While he is certain not to vote for Macron, Esteban begins expressing doubts about voting for Le Pen over the course of the conversation. “I’ll have to pick up Marine Le Pen’s platform anyway to see what ballot I put in the box,” he said.
Esteban is comfortable talking politics with his mother, who strings together odd jobs in the south of France. “My mother is an actress. She’s over 50, but she is a waitress, a home-care worker. She serves lunches in school canteens to earn a wage because she had problems with getting [the unemployment insurance agency] to recognise her status as a temporary entertainment worker,” he explained, with a worried look. “She voted for Mélenchon and she’ll cast a blank ballot in the second round.”
‘I’ll still go to the ballot box’
Not everyone shares their parents’ politics, though. Nineteen-year-old Lilou, for one. Waiting outside the university for her film professor, too, she explained choosing Mélenchon in the first round, initially for his environmental proposals. “In my family, votes were always kept secret. But I think my parents voted for Macron,” she said, before hesitating. “Which candidate proposed raising the minimum pension?” she asked. The topic is front and centre in Lilou’s family; everything rests on her father’s pension. “My mother stopped working at the age of 25 to raise my sister, my brother and me,” she explained.
For Lilou, one worry is money. “Macron wants students to pay for university, to raise registration fees. That won’t be possible,” she said. While that proposal does not actually feature clearly in Macron’s campaign platform, it was attributed to him in January after remarks he made to a conference of university presidents, saying “we will not be able to remain lastingly in a system where higher education has no price for the near-entirety of students”. The comment set off fierce reactions from student unions, after which the incumbent went back on his equivocal remarks. “When one wants to fight students’ economic insecurity, one doesn’t raise registration fees,” he said later that month. But to hear Lilou tell it, fears remain.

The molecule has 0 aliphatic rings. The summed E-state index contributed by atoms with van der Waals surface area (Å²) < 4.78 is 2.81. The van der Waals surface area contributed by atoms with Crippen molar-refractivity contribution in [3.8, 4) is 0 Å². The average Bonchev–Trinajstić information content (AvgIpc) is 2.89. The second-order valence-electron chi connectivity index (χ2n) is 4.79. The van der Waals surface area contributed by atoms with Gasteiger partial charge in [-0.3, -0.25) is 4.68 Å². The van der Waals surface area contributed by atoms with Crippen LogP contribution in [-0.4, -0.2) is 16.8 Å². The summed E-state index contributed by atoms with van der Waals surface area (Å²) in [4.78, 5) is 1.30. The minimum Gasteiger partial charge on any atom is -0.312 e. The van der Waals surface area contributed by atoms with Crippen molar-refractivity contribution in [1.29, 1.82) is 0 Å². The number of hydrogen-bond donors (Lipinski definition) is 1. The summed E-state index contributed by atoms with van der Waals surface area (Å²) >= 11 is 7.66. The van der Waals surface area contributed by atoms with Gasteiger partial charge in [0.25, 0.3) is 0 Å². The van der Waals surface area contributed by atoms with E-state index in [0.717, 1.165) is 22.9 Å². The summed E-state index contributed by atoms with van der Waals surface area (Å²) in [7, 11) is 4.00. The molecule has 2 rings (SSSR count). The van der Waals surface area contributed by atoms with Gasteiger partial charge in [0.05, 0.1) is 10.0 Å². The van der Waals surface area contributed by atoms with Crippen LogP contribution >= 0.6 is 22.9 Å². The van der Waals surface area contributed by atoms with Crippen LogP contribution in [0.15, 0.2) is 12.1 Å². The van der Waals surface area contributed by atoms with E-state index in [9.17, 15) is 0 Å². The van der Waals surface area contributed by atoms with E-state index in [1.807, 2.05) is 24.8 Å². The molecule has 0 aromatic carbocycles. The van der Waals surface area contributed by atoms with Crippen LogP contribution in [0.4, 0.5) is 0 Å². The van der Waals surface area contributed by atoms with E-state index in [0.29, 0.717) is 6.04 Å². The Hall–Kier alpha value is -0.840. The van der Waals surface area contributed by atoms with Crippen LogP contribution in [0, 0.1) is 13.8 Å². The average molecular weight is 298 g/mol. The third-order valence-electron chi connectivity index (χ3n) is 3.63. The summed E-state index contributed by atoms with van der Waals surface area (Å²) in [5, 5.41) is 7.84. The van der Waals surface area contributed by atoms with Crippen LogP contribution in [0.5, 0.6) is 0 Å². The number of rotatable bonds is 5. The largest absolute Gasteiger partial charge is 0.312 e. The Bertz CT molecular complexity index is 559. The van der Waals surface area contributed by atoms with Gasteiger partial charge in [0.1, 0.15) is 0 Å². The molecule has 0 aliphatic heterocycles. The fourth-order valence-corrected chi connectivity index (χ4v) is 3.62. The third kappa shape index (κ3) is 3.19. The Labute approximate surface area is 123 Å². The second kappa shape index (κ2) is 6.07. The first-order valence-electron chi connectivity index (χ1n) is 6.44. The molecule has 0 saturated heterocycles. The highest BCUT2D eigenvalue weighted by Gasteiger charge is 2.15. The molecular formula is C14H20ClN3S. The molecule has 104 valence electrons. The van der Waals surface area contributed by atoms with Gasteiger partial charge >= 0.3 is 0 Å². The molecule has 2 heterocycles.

One thing is certain: Lilou won’t be voting for Macron. “I’ll still go to the ballot box. It’s important. But since I don’t like either of the candidates, I prefer not to take part in this vote. I will cast a blank ballot,” she explained.
Clinging to leftist hopes for parliament
More students are arriving outside the shuttered university. A group is due to attend a political science talk on preventing inequality, set to take place outdoors in a nearby square.
Before joining the rest of the group, one student shared her disappointment with a reporter. She voted for Mélenchon and said she refuses to cast a Macron ballot in the April 24 run-off. “It would be lending him legitimacy, when he didn’t manage to stand in the way of the rise of the far right. Quite the opposite,” she contended. “I’m angry with him for his increasingly repressive politics, for the police violence he couldn’t put a stop to, for his disdainful line against the poorest people,” she said.
The 21-year-old prefers to sit out the second-round vote, she said. But she is anxious for the next election after that: French voters go back to the polls on June 12 and 19 to elect their lower-house National Assembly lawmakers. “I’m clinging to the legislative elections to get a left-wing majority. I will have no relief before I’m sure we can counter the future president’s power,” she said, before turning to join her friends.
This article has been translated from the original in French.